Hallowe'en, the one night of the year you can dress up as a crazy person, and no one will be able to tell it's the truth...
In the spirit of the scares, our staff writers have decided to share with you the films that scared them as wee bairns. Read on at your PERIL! (cue evil laugh)
When I was eleven I first saw Jaws. My sister really wanted to watch it, so I was forced to sit there whilst a giant (fake, rubber) animatronic shark chewed its way through the population of Amity Island. I even remember trying to hide behind my copy of Harry Potter and the Goblet of Fire to try and make it go away. Alas it didn’t, and I remember having nightmares for almost two weeks following the viewing. The most disturbing thing is the psychological effect that still haunts me to this day, I’d rather not swim in the sea unless the water only comes up to my waist, and even worse, I’m never entirely comfortable swimming in the deep end of my local pool, just in case a shark has managed to infiltrate the filtration systems, and is just poised to cause carnage in the deep end. I blame my imagination for that last part.
I'm not really scared by much. Some things scare the... and pardon my language... shit out of me. I can count on one hand the amount of times something has frightened me. The Exorcist is probably the one film which terrifies me the most. Now I know these sounds cheesy and all since it is one of the scariest films out there in cinema but this is no joke. Not so much because of the movie or the effects, mind you they don't help me in feeling safe but it is the idea that I do believe in God and the Devil. I believe in a lot of things such as ghost and spirits but trust me I don't ever want to see or meet one. Some stuff is better left alone, sort of that careful what you wish for. I won't watch The Exorcist today, couldn't pay me enough. Last time I saw it was the re-release in theaters with the extra footage. Something about that movie is just... wrong. It feels like something heavy and dark looms over it as you watch it. It encroaches on a topic I don't ever want to have to ever experience.
The "Pink Elephants on Parade" sequence, in which Dumbo gets drunk and hallucinates a singing troupe of malevolent elephants with no eyes, had a profound effect on me as a child. I would frequently have nightmares about that exact sequence, would have to leave the room lest I start crying, and just someone humming the song would have me trembling. In the interests of science, I rewatched the scene on Youtube before writing this article, and yes, my fingers are trembling as I type. As the song progresses, I feel a creeping sense of dread, but then the one moment that haunted my childhood dreams the most appears: the figure of one giant elephant made up of the evil, eyeless, disembodied heads of other elephants, gradually edging closer to the screen. How this scene was deemed suitable for children is beyond me.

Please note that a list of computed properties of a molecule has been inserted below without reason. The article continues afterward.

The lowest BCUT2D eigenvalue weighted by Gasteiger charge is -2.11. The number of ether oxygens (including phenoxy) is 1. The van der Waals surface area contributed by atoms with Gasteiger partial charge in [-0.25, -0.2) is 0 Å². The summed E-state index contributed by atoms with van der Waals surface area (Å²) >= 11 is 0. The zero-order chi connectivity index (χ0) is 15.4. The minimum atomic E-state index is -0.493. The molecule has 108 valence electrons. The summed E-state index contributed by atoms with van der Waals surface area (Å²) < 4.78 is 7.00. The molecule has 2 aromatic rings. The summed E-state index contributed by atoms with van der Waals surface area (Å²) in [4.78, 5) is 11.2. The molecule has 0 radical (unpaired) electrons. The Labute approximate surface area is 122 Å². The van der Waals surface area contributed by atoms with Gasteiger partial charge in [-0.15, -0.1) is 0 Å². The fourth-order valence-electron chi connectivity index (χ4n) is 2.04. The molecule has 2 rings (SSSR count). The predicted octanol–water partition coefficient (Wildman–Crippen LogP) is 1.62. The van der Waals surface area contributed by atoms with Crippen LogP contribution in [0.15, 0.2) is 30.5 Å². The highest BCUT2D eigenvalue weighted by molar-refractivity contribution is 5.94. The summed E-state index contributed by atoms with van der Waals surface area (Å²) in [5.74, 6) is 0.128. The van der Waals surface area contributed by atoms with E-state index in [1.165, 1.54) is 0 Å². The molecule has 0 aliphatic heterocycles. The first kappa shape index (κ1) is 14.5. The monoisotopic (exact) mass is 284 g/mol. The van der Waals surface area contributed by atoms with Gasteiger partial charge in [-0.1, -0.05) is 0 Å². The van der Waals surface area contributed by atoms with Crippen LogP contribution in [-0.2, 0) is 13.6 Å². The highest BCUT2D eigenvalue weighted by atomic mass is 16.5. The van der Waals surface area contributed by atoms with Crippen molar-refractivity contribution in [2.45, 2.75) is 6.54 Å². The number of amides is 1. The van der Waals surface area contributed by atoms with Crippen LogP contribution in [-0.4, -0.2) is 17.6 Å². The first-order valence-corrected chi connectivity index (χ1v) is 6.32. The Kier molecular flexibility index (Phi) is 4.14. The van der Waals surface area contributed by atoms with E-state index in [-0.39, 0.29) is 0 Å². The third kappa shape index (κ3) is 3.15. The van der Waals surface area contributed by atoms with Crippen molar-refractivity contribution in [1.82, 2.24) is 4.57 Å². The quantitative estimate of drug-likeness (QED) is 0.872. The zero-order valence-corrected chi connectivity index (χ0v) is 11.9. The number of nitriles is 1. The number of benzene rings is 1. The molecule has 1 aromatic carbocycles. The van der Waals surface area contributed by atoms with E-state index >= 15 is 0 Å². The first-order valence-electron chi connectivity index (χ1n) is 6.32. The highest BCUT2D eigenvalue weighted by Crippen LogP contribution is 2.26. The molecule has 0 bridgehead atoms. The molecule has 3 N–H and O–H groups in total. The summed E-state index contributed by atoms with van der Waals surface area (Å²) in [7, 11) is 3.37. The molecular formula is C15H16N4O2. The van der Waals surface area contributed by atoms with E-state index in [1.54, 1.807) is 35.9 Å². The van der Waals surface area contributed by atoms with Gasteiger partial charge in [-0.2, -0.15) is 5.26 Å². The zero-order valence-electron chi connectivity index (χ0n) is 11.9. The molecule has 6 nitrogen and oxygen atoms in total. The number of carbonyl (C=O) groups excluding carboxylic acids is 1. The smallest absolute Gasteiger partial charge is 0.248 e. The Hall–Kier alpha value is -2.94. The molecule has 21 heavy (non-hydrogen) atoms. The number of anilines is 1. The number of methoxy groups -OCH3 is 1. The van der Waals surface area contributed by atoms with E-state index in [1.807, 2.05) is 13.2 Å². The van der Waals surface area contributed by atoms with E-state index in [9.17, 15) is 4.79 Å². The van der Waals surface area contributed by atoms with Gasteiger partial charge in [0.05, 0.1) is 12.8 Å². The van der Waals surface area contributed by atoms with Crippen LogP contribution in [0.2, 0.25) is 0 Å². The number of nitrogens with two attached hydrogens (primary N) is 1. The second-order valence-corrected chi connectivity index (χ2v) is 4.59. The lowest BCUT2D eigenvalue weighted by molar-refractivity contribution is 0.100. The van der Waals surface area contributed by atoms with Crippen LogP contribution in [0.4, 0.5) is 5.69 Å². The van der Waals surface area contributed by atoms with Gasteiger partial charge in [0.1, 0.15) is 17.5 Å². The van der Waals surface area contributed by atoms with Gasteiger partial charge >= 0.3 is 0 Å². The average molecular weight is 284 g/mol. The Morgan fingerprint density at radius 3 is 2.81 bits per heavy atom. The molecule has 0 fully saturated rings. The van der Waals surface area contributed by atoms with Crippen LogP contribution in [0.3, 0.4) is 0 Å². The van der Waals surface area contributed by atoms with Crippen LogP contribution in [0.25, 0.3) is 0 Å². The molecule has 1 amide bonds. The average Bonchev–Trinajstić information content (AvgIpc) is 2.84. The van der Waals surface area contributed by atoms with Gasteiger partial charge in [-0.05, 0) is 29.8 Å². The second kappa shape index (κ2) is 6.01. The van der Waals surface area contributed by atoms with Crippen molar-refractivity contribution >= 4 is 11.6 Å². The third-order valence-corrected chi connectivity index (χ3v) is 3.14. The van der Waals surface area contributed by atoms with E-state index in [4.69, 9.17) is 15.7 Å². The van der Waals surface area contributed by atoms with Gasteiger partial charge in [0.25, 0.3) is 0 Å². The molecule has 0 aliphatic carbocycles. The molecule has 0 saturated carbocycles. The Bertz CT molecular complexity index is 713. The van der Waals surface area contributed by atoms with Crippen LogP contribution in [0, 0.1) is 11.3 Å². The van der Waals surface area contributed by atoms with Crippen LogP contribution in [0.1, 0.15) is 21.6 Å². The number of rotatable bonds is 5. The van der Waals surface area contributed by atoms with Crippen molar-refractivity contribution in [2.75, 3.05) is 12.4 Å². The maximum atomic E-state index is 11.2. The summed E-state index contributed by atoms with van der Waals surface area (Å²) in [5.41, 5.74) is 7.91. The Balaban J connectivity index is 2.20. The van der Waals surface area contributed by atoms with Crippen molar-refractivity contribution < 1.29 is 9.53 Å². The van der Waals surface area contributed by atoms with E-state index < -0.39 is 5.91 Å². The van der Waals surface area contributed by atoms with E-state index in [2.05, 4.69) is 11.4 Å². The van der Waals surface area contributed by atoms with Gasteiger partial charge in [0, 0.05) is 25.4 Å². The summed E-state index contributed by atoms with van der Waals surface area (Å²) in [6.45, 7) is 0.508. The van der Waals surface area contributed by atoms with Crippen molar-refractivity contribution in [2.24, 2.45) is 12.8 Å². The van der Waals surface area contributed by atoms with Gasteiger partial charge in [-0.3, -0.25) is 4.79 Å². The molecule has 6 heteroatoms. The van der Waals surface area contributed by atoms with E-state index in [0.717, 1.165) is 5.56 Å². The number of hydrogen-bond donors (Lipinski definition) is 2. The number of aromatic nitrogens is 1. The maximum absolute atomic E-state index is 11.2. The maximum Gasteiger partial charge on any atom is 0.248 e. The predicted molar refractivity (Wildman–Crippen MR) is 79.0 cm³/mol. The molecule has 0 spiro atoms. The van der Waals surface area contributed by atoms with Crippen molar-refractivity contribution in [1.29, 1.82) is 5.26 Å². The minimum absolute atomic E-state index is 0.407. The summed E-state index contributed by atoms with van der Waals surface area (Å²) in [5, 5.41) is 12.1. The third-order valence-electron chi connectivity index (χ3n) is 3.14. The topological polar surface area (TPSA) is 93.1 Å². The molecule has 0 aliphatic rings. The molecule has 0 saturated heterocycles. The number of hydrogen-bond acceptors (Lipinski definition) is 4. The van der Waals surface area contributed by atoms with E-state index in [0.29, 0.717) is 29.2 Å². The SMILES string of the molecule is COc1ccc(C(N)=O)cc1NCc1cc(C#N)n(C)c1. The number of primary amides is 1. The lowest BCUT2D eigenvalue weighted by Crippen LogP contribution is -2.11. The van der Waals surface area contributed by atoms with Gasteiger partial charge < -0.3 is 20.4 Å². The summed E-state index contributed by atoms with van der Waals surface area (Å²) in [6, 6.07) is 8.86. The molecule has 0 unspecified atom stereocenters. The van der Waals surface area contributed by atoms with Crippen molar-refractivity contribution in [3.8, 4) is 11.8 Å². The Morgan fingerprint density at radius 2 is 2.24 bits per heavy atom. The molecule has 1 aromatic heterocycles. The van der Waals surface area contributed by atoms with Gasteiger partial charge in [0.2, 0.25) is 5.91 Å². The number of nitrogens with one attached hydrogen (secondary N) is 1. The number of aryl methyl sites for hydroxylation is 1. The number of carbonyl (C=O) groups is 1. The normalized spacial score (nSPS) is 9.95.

I've always been the kid who searched for his limit in the horror movie genre. Looking for that one film that will scare the crap out of me, give me nightmares even. In 1990 a horror comedy known as Arachnophobia came out and a young Max found his temporary limit. The first time I saw the film I spent the night after tossing and turning having nightmares of spiders eating my family. I can't say its the movie, but I haven't been too keen on spiders since then. Looking back at the movie as an adult I see how silly the film is, but as a child it terrified me.
Mowgli is raised with wolf cubs somewhere in India. Plausible? No. Scary? Not really, unless you’re a realist and think they might suddenly eat him. Perhaps it’s the murderous hypnotic python that does it. Or at least that’s where it starts. The insane dancing orangutan King Louie doesn’t help either, and there’s something off-putting about the dialogue and general atmosphere concerning “Man-Village”.
The point is, I have no idea. I don’t know what’s so disturbing about his film, but it’s something. Something malignant and unidentifiable, like an unseen presence in your bedroom at night. No thanks.
Pretty much all of the things that scared me when I was a kid came as a result of catching brief snippets of movies that I was too young to see. Even then, I wasn't scared at the moment I saw them. I was, however, unable to escape the images I saw as they repeated over and over in my head at night. And since I had no context for these images (like I said, I only saw brief moments), they would swim in my head as horrible and disturbing pieces of imagery that would creep up on me with no real warning. And the stuff I saw...
Honestly, how exactly is an 8-year old supposed to process seeing the last ten minutes of The Fly? Or the moment Jack Nicholson visits room 237 in The Shining? These are things that gave grown ups the serious creeps, so I clearly didn't have a chance. That I was perhaps too young to fully comprehend the full weight of their meaning was probably the only thing that saved me from full on night terrors, haunted by decomposing old women or a mutated Jeff Goldblum dismembering people... shudder.
[Editor's Note - Stephen King's IT remains the scariest thing I've ever seen, too! - William John].